Android's a malware magnet, says McAfee
The amount of malicious software hitting Android devices in the third quarter jumped almost 37 percent, boding that 2011 will be the busiest year ever for malware.
Malware targeted toward Android devices continues to surge, says a new report from McAfee, pushing 2011 to become the busiest year in history for both mobile and general malware.
The amount of malware infecting Android devices during the third quarter grew almost 37 percent from the second quarter, according to McAfee's Third-Quarter Threats Report (PDF). Android's growing demand among consumers has made it an increasingly ripe and inviting target for cybercriminals.
How inviting? Almost all new mobile malware over the third quarter was aimed squarely at Android. Legacy software being what it is, though, among all mobile platforms, Nokia's Symbian OS still saw the greatest amount of malware.
One common scheme against Android is led by Trojans that collect personal information and steal money from the user by sending SMS messages. Another type of malware records phone conversations and sends them to the attacker.
As a result of the onslaught against Android and the growth in overall malware, McAfee now believes the industry will see 75 million unique pieces of malware by the end of the year, up from its previous forecast of 70 million. That number promises to make 2011 a record year for malware.
"This has been a very steady quarter in terms of threats, as both general and mobile malware are more prevalent than ever," said Vincent Weafer, senior vice president of McAfee Labs, in a statement. "So far this year, we've seen many interesting yet challenging trends that are affecting the threat landscape, including heightened levels of sophistication and high-profile hacktivist attacks."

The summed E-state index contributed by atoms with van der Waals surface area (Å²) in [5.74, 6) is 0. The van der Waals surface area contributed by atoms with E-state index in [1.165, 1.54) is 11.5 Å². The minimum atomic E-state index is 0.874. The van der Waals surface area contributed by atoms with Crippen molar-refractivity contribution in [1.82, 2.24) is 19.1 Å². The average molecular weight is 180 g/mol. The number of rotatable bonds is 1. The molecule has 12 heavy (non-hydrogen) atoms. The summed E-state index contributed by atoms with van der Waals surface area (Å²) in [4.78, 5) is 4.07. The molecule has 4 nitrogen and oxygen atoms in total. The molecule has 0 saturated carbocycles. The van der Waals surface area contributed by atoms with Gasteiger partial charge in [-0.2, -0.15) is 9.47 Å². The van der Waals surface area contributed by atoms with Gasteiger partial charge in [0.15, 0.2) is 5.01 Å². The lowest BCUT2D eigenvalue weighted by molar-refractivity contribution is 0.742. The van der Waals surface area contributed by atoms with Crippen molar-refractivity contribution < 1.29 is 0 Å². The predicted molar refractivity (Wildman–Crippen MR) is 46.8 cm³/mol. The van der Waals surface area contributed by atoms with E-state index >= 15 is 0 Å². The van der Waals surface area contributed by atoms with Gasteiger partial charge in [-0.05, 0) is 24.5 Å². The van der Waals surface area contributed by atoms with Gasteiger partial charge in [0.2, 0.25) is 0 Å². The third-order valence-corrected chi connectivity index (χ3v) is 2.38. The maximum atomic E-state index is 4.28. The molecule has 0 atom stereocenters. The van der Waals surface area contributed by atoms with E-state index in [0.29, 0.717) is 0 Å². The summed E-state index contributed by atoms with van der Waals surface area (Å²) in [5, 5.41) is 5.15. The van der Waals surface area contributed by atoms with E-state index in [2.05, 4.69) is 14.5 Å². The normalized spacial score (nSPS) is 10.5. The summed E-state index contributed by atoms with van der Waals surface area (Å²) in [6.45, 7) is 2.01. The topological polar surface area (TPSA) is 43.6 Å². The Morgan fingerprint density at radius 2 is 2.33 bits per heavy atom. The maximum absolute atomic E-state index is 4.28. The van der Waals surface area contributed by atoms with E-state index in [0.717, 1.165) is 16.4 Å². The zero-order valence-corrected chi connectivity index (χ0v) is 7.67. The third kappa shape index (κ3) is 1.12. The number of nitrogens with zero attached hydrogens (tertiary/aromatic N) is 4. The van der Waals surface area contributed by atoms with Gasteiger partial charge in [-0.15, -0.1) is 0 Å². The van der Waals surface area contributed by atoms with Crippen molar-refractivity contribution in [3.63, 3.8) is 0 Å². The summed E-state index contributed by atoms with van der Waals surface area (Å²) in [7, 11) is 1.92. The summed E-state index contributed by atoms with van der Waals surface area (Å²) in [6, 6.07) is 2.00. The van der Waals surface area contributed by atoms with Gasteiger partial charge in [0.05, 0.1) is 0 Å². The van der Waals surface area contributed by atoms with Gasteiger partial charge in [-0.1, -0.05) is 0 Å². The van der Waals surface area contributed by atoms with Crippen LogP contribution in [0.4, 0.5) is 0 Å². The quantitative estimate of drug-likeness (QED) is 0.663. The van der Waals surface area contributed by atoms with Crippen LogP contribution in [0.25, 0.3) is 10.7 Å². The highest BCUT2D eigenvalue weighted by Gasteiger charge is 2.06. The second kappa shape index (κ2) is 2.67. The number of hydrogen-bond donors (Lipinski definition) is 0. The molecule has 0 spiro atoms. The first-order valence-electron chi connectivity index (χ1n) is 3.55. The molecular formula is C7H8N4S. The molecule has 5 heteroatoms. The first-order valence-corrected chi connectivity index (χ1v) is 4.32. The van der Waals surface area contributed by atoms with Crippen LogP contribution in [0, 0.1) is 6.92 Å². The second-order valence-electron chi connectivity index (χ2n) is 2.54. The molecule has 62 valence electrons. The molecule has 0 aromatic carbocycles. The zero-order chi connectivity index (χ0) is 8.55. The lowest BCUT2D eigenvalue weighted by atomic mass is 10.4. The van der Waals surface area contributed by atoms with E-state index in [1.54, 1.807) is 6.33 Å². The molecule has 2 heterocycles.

Phony antivirus products, AutoRun malware, and password-stealing Trojans were among the most common types of malware in the quarter, staging a rebound from previous quarters. Malware aimed at the Mac also continues to grow as Apple computers experience greater demand among both consumers and businesses.
The number of botnet infections inched down over the third quarter but staged some dramatic gains in countries such as Argentina, Indonesia, Russia, and Venezuela. Cutwail, Festi, and Lethic proved to be the most dangerous and damaging botnets last quarter.
And though spam has dropped in numbers since 2007, it's grown in sophistication, according to McAfee. Spearphishing, or targeted spam, is increasingly being adopted by more attackers and is proving to be a highly effective form of malware.
"The noise tells us spam levels have dropped, yet the signal we need to hear is that the bad guys have changed their tactics," the report noted. "They are protecting their business models and are doing so with a sophistication that creates a more dangerous threat than before."